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In this March 15, 2010, file photo, copies of the 2010 Census forms in Phoenix. The 2020 U.S. Census will add a question about citizenship status, a move that brought swift condemnation from Democrats who said it would intimidate immigrants and discourage them from participating. (AP Photo/Ross D. Franklin, File)

In the place of our muddled politics, why not embrace clarity?

That makes sense, right?

There are so many questions that divide America these days, why not develop a craving for some straight facts?

That's what President Trump had in mind by directing the U.S. Census Bureau to ask respondents to the 2020 Census if they are American citizens.

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Jay Greeson

Simple question. Valuable answers.

In this time of unknowns, shouldn't we value a direct approach to find out if the people being counted during the U.S. Census are, you know, actual U.S. citizens?

The Trump administration — a group that a lot of folks would blame for everything from the Kennedy assassination to the sinking of the Titanic — has proposed this sensible tweak to the head count.

It makes perfect sense. In fact, for quite a few folks, it may make too much sense.

As many as 12 states are planning to sue Trump in retaliation, trying to block the additional question. Leaders in those states think it will cause fewer people to answer the census and in turn hurt their states in terms of population counts. It's worth noting that lower population counts mean lower federal funding in a slew of programs as well as electoral college influence.

So, is that angst of those dozen states about the extra question or the extra benefits for their states? In turn, we could all ask, what have any of those 12 states done to direct those non-Americans living in America to try to become citizens?

Forget the partisan talking points of Mexico paying for the wall or the "safe cities" mumbo-jumbo.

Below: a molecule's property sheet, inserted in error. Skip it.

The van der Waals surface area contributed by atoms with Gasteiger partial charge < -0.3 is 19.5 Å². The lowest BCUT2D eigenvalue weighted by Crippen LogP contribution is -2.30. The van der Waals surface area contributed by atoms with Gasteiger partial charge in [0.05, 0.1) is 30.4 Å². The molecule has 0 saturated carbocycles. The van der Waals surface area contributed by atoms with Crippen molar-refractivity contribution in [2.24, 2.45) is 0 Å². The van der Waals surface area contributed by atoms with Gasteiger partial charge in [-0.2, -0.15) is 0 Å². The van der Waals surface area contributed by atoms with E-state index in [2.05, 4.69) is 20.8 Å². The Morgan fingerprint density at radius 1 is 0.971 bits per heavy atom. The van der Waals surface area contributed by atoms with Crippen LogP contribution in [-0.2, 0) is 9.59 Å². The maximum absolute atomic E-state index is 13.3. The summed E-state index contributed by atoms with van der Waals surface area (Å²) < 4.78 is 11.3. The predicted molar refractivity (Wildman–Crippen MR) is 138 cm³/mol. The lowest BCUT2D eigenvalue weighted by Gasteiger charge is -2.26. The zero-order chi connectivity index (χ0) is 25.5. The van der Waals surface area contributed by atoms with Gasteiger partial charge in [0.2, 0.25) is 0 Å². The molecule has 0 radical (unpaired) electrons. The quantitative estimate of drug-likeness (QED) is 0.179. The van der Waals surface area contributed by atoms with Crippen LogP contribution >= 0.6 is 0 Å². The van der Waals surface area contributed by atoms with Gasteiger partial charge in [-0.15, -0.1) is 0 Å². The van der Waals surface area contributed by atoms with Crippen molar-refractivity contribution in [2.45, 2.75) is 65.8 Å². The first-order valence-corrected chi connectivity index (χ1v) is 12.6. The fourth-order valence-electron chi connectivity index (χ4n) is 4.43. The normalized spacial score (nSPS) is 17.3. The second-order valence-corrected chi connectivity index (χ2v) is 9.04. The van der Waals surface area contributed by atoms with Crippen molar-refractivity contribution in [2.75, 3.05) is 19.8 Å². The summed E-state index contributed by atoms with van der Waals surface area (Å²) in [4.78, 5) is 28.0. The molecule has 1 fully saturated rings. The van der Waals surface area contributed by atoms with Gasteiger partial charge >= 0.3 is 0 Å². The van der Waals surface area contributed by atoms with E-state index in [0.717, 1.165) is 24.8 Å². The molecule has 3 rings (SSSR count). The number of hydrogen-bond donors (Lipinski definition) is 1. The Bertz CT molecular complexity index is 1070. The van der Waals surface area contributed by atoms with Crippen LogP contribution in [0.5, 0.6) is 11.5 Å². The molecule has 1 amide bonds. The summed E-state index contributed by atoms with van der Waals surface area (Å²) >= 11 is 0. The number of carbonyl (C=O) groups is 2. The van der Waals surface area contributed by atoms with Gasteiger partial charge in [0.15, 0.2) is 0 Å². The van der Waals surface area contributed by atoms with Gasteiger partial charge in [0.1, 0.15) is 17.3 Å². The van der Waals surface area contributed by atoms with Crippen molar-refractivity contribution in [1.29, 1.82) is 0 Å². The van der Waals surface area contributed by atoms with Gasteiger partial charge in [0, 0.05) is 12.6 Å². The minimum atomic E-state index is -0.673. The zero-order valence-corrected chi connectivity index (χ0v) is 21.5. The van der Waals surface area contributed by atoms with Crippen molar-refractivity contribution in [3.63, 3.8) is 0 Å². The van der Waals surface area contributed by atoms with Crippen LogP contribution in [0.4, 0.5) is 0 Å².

How, in a million years, does asking a simple question to those wanting to be counted during the U.S. Census translate to a bad thing?

Maura Healey, the Massachusetts attorney general, has a big issue with the president's directive.

"The census is supposed to count everyone," she told The New York Times. "This is a blatant and illegal attempt by the Trump administration to undermine that goal, which will result in an under-count of the population and threaten federal funding for our state and cities."

See, that last sentence is pretty important, don't you think?

The key part of the faux outrage is the states that have a lot to lose, and have done very little to encourage those here illegally to start the citizenship process, know what's at stake.

Simply put, the president's directive makes sense. It is the definition of the population of American citizens, which is the basis of the census.

That the Democrats view this as a political negative simply shows they have, for far too long, used folks who are not U.S. citizens as an asset in terms of funding, voting and districting.

The 2020 Census will still do everything possible to count everyone in this country.

Contact Jay Greeson at jgreeson@timesfreepress.com and 423-757-6343.

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